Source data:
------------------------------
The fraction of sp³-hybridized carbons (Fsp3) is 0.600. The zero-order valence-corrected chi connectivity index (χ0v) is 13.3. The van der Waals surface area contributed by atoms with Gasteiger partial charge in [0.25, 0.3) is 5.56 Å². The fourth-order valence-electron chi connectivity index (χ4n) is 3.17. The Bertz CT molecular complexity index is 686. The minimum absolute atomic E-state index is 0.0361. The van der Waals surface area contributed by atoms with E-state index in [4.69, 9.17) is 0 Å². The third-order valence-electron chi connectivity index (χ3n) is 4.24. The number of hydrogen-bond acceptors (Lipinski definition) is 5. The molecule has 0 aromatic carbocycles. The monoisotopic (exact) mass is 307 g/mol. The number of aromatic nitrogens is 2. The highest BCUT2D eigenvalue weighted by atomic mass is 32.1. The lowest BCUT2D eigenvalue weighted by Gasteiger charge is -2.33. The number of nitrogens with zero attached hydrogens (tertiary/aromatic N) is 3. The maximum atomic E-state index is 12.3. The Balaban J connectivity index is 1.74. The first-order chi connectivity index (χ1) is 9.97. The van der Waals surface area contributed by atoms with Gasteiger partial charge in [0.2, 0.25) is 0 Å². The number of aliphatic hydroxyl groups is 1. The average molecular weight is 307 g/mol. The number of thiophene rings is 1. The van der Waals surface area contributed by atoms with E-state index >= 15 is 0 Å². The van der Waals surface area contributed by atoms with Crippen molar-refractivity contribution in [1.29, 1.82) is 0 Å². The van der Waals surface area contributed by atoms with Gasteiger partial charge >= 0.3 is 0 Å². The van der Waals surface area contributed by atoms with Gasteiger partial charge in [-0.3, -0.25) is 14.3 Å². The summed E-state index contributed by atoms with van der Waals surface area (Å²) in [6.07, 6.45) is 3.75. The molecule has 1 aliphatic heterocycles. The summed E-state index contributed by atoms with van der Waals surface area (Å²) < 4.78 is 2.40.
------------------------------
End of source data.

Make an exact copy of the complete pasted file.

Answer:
The fraction of sp³-hybridized carbons (Fsp3) is 0.600. The zero-order valence-corrected chi connectivity index (χ0v) is 13.3. The van der Waals surface area contributed by atoms with Gasteiger partial charge in [0.25, 0.3) is 5.56 Å². The fourth-order valence-electron chi connectivity index (χ4n) is 3.17. The Bertz CT molecular complexity index is 686. The minimum absolute atomic E-state index is 0.0361. The van der Waals surface area contributed by atoms with E-state index in [4.69, 9.17) is 0 Å². The third-order valence-electron chi connectivity index (χ3n) is 4.24. The number of hydrogen-bond acceptors (Lipinski definition) is 5. The molecule has 0 aromatic carbocycles. The monoisotopic (exact) mass is 307 g/mol. The number of aromatic nitrogens is 2. The highest BCUT2D eigenvalue weighted by atomic mass is 32.1. The lowest BCUT2D eigenvalue weighted by Gasteiger charge is -2.33. The number of nitrogens with zero attached hydrogens (tertiary/aromatic N) is 3. The maximum atomic E-state index is 12.3. The Balaban J connectivity index is 1.74. The first-order chi connectivity index (χ1) is 9.97. The van der Waals surface area contributed by atoms with Gasteiger partial charge in [0.2, 0.25) is 0 Å². The number of aliphatic hydroxyl groups is 1. The average molecular weight is 307 g/mol. The number of thiophene rings is 1. The van der Waals surface area contributed by atoms with E-state index >= 15 is 0 Å². The van der Waals surface area contributed by atoms with Crippen molar-refractivity contribution in [1.29, 1.82) is 0 Å². The van der Waals surface area contributed by atoms with Gasteiger partial charge >= 0.3 is 0 Å². The van der Waals surface area contributed by atoms with Gasteiger partial charge in [-0.3, -0.25) is 14.3 Å². The summed E-state index contributed by atoms with van der Waals surface area (Å²) in [6.07, 6.45) is 3.75. The molecule has 1 aliphatic heterocycles. The summed E-state index contributed by atoms with van der Waals surface area (Å²) < 4.78 is 2.40.